The Bereshit Bara Creativity Series asks 13 Creatives to wrestle with how they make the first move, write the first word, fling the first brush stroke, peel back the first layer of clay? What inspires them, what moves them, what drives them? I’d also like to hear from YOU. Send me your thoughts or a link to your post wrestling with these questions at email@example.com.
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People who write about writing often say that their inspiration comes as a gift—as if it is from a wholly other being. In a TED Talk, Liz Gilbert talks about genius as if it is an airy thing that alights on one’s head: our job is simply to show up and wait willingly. Others have spoken of the muse, the spirit of creativity, like a fairy, maybe even a ghost. Here is Mary Oliver in A Poetry Handbook:
Say you promise to be at your desk in the evenings from seven to nine. It waits, It watches. If you are reliably there, it begins to show itself—soon it begins to arrive when you do. But if you are only there sometimes and are frequently late or inattentive, it will appear fleetingly or it will not appear at all.
Why should it? It can wait. It can stay silent a lifetime.
So, that’s challenging, but kind of dismal, right?
Some even speak of creativity as a gift from the Holy Spirit—a sort of latter-day dove that descends and gives us the strength to summon up the courage to start. But to me, all of these descriptions always ring hollow because I am not very good at believing in things I cannot see. I need the verifiable and tangible. That I’d encounter this disembodied sprite who descends invisibly and suddenly I’d start typing like mad, alive with ideas—it seemed to work well enough for many others, but not for me.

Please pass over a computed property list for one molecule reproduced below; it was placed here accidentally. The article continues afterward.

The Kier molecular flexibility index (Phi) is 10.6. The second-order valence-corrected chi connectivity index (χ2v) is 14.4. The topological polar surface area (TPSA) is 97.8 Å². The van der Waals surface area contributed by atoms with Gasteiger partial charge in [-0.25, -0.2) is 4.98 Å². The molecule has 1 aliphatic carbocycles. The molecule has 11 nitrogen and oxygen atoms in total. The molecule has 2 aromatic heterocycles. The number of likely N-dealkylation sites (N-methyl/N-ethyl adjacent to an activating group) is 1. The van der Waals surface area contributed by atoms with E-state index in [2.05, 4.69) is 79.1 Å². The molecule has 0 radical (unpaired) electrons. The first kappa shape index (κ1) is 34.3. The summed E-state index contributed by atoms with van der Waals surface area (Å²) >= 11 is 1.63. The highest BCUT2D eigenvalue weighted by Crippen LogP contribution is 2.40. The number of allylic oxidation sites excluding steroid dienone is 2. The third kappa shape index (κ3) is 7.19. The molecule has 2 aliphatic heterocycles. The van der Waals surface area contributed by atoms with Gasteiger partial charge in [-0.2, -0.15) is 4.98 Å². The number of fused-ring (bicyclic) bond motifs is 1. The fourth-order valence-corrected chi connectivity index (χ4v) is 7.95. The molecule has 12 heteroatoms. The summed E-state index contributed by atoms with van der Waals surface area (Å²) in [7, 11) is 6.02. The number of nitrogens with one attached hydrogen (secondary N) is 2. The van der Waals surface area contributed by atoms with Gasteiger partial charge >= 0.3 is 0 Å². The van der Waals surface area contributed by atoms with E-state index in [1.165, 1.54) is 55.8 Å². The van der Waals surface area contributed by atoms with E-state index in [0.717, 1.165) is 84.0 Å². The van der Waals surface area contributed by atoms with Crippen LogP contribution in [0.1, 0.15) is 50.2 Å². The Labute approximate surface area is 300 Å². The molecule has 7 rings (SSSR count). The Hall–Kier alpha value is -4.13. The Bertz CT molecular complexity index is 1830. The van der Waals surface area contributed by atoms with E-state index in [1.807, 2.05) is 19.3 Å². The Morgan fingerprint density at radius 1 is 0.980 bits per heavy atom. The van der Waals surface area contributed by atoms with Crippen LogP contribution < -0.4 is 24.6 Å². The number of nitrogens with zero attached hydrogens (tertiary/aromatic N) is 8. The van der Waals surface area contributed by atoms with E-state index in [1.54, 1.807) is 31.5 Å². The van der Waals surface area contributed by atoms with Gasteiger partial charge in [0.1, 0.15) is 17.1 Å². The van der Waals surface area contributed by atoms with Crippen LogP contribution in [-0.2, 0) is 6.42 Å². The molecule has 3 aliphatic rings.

Only recently have I begun to see that my courage to create comes from the world of the tangible. That is: the gift comes to me in the (real, earthly) form of other people. And specifically, a bunch of kids who are eighteen or twenty-one or thereabouts.
In February, I was sitting in my office, staring at my computer screen in helpless panic—I had an MFA deadline, I needed to write, pronto—and feeling as if maybe I’d better just quit and go grow tomatoes or something, when there was a knock on my door, and a student peeked in. “Can I come in?” he asked.
Just the excuse I needed.
He sat down and, after a question about classwork, began to ask about things other than class: books, writing projects, a movie he’d seen and pondered. We talked for twenty minutes, and he went on his way. But another knock came soon, and all afternoon they kept coming, to talk about movies and books and class.
To the naked eye, I was procrastinating, or at least suspiciously eager in welcoming the interruptions. But when they all left campus for the evening and I finally settled back in front of my laptop in the quiet to work for a few hours, I found the words now came easily.
It was as if the students left my desk cluttered with tiny packages full of sparks and courage, wrapped and be-ribboned, for me to pull open. Here, in this pastel box, was a thought about imagination worth expanding, prompted by talking to a senior about her thesis project. There in the deep blue paper is a story about a student who now has the confidence to speak up in class. Oh, and over here is the anecdote (wrapped in the funnies) that made me remember a hilarious moment with my father that’s worth re-telling and re-exploring.
So I suppose you could say the inspiration still alights on me from above; I think of these students as gifts (most of the time) and they certainly come unbidden, outside of office hours. But unlike Gilbert’s “genius,” or Mary Oliver’s vaguely frightening “it,” unlike a muse or a sprite—these inspirers have skin and messy hair and backpacks and laughter, and they always leave me with the courage to start, and then, to keep going.
Alissa Wilkinson [http://alissawilkinson.com] teaches writing and humanities at The King’s College in New York City and co-edits Comment [http://cardus.ca/comment]. She is also working studying creative nonfiction in Seattle Pacific University’s low-residency MFA. She lives in Brooklyn.